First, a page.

Q: That’s really exciting. Thinking about the number of wheat lines that are screened here, how many wheat lines are screened here every year, and how many countries do we serve?

When the platform initially formed, my predecessors struggled a lot. It was very hard to plant wheat here. Now we have progressed in the last ten years to reach a level that we can test about 25,000 lines in one season. We have two seasons here in Kenya: one is the off-season starting from January to April/May, and then the main season starts from June and goes to the end of October. During these two seasons, about 50,000 lines per year can be tested at this platform. About 25 to 30 countries are benefitting by testing their germplasm here.

Q: We not only need to cultivate the wheat, we need to cultivate the next generation of scientists. So can you talk about the trainings that are run here on a regular basis? People from all over the world come here to learn about rust pathology and wheat breeding, right?

In the last 10 years, we have been implementing capacity building where young scientists are coming to attend a stem rust training course every year, in September and October. Every year we train about 20 to 30 young scientists from national programs in East Africa, South Asia, the Middle East and South America. Every year Dr. Bob McIntosh — he’s a living legend, an encyclopedia of rust resistance – comes over to Njoro to give field demonstrations, teach new technologies, how we can work together, how you can evaluate rust in the field and in the greenhouse. And in addition, a team of scientists from CIMMYT, ICARDA and Cornell University have been coming to provide lectures on genetics and breeding for rust resistance and rust surveys every year for the last 10 years. We have trained more than 200 scientists.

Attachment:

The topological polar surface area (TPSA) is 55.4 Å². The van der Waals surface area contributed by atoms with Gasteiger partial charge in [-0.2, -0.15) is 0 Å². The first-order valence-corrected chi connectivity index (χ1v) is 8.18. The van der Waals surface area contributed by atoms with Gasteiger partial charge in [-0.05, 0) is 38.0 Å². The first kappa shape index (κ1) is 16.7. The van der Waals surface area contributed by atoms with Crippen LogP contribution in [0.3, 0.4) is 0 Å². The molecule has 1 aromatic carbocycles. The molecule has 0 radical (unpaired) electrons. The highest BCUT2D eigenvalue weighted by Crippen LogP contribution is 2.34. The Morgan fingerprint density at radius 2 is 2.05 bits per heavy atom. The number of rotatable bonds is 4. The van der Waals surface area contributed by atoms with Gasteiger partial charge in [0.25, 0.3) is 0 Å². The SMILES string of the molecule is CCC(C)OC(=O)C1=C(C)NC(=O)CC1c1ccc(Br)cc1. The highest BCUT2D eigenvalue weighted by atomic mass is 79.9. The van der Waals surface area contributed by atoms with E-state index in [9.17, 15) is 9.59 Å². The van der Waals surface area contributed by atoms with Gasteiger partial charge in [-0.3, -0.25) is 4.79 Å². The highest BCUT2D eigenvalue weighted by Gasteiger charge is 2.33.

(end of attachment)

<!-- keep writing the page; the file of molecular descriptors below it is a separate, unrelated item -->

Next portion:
Q: Do you have a final word of motivation for all of the collaborators around the world who are supporting and helping together to achieve these goals?

We have seen in the last two decades of work here that rust never sleeps, as Dr. Norman Borlaug said. It continues to evolve, and the different races keep on moving around and tend to survive on wheat without any resistance. Not only in east Africa: you can see the stem rust is already in Europe – in Sicily, in Germany and the UK. And there is a risk to South Asia as well, as the wind is blowing toward the bread wheat producing area there. If stem rust reaches there, it can cause a huge loss to global wheat production.

So, I request that countries’ national agriculture research systems contact us: me or Ruth Wanyera, the wheat rust pathologist in KALRO  if they want to test or evaluate their material at this platform. We are more than happy to evaluate the germplasm from any country.

Mandeep can be reached at m.randhawa@cgiar.org